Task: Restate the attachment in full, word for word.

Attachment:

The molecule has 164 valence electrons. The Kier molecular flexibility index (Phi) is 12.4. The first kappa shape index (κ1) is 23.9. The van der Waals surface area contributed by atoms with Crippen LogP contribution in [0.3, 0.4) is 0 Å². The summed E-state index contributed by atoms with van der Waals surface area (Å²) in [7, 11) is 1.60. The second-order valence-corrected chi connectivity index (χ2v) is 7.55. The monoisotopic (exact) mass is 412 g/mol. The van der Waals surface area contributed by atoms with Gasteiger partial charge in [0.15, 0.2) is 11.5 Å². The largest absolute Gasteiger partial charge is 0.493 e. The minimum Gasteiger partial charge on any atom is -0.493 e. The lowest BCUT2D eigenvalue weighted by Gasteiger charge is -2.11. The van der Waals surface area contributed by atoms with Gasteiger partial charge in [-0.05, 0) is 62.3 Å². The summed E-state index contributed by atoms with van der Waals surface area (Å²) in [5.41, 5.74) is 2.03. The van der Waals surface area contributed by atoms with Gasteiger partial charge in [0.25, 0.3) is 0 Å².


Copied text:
The molecule has 164 valence electrons. The Kier molecular flexibility index (Phi) is 12.4. The first kappa shape index (κ1) is 23.9. The van der Waals surface area contributed by atoms with Crippen LogP contribution in [0.3, 0.4) is 0 Å². The summed E-state index contributed by atoms with van der Waals surface area (Å²) in [7, 11) is 1.60. The second-order valence-corrected chi connectivity index (χ2v) is 7.55. The monoisotopic (exact) mass is 412 g/mol. The van der Waals surface area contributed by atoms with Gasteiger partial charge in [0.15, 0.2) is 11.5 Å². The largest absolute Gasteiger partial charge is 0.493 e. The minimum Gasteiger partial charge on any atom is -0.493 e. The lowest BCUT2D eigenvalue weighted by Gasteiger charge is -2.11. The van der Waals surface area contributed by atoms with Gasteiger partial charge in [-0.05, 0) is 62.3 Å². The summed E-state index contributed by atoms with van der Waals surface area (Å²) in [5.41, 5.74) is 2.03. The van der Waals surface area contributed by atoms with Gasteiger partial charge in [0.25, 0.3) is 0 Å².